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Previous Work in Bolivia

A Time for Access to Information

As one of the poorest countries in the Western Hemisphere and with a majority indigenous population, Bolivia's attempt to transform its democracy represents one of the most important experiments in Latin America. A free flow of information supports democratic transformation and help advance citizen participation, development, and socio-economic rights.

The Commitment to Access to Information

La Promocion de la Democracia a Traves del Acceso a la Informacion: BoliviaPresident Evo Morales has demonstrated a strong commitment to the right to public information. Since assuming office in January 2006, he has worked with the Ministry of Justice and Vice Minister of Transparency and Anti-Corruption Nardi Suxo to address the short-term goal of disseminating information and long-term goal of establishing a comprehensive access to information (ATI) culture. The Carter Center has supported government efforts to be capable suppliers of information by providing expertise on archiving and records management best practices and by training of civil servants on the issue of access to information.

Previously, The Carter Center supported the establishment and implementation of a voluntary openness strategy to allow the government to demonstrate its commitment to transparency. The Center has provided technical assistance and convened meetings with select pilot ministries that voluntarily began to open their doors to citizens interested in government-held information. By publishing information and responding to information requests in a voluntary manner, these ministries started the process of transforming from a culture of secrecy to one of greater openness.

Strengthening Consensus for the Right to Information

The Carter Center worked with Bolivia's government, Congress, and civil society to support the drafting of an access--to--information law that met emerging international standards. The project manager and consultants traveled to Bolivia to share international experiences and to exchange ideas with local actors, while recognizing that an access--to--information law must be formulated and disseminated in a manner appropriate to local circumstances. Upon request of the Bolivian government, The Carter Center provided observations of the draft law.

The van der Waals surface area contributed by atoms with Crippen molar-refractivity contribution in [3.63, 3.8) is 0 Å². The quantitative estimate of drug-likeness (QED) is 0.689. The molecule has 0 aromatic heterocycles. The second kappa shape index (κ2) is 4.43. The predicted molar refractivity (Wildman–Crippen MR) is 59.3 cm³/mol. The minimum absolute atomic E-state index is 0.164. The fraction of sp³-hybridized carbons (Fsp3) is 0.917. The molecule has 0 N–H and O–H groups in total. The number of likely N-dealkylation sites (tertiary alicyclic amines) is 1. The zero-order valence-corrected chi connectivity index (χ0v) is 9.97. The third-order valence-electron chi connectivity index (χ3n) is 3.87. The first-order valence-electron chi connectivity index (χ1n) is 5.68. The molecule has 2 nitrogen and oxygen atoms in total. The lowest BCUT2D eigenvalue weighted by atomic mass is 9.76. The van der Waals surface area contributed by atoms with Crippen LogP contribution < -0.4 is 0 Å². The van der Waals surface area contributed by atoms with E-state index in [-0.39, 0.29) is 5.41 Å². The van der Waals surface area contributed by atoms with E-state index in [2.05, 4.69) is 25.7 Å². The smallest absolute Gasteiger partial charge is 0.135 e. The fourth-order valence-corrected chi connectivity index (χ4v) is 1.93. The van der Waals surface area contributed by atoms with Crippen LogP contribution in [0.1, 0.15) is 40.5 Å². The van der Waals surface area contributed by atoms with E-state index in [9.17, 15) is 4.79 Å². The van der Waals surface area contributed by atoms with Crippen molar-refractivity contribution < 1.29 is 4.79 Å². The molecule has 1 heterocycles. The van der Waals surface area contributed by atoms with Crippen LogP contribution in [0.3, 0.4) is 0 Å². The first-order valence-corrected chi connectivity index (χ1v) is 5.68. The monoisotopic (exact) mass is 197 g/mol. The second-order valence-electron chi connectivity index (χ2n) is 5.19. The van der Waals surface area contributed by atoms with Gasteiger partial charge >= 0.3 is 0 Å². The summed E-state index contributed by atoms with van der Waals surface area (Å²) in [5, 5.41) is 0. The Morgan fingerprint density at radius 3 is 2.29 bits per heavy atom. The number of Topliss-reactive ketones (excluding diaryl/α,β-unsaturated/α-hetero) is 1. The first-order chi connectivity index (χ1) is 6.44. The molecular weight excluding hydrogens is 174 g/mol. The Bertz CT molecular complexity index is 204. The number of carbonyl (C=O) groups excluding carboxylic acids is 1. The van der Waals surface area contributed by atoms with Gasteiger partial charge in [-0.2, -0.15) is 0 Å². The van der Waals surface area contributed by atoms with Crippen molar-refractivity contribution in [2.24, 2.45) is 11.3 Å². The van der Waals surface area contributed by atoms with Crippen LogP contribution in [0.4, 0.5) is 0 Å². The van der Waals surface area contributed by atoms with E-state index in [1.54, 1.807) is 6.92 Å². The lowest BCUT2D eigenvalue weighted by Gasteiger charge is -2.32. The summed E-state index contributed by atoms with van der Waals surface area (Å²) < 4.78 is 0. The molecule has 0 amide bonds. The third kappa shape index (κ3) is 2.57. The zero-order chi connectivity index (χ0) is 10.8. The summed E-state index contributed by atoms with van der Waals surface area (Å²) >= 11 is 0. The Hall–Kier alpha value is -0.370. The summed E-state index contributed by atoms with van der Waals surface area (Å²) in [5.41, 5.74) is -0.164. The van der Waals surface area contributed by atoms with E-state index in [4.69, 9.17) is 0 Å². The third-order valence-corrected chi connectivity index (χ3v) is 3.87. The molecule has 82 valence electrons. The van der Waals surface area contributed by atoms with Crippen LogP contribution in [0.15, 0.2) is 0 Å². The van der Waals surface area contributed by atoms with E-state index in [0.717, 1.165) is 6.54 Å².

To strengthen the involvement of civil society in the drafting process, The Carter Center helped create a forum for dialogue among key stakeholders. Numerous meetings with representatives from civil society, the church, media, and the private sector helped ensure greater legitimacy in the lawmaking process and yielded greater awareness and interest in access to information. To inform the debate, the Center commissioned papers that were widely distributed in guidebooks related to the law's passage and a second guidebook that focused on implementation challenges and solutions, as well as the transformative nature of the right to information. Finally, the Center facilitated the creation of local and national civil society consortia to promote the passage of the law.

Field Presence

In May 2004, The Carter Center opened a field office to provide programmatic continuity during the passage, implementation, and enforcement phases. This office served as an in-country resource to government and civil society partners. Although the field office closed in June 2006, the Center reestablished a field presence in September 2007 in response to a request from President Morales.

For more information regarding the Bolivia Access to Information Program or any of the Carter Center's work on the right to information, please contact program director Laura Neuman at Laura.Neuman@CarterCenter.org.

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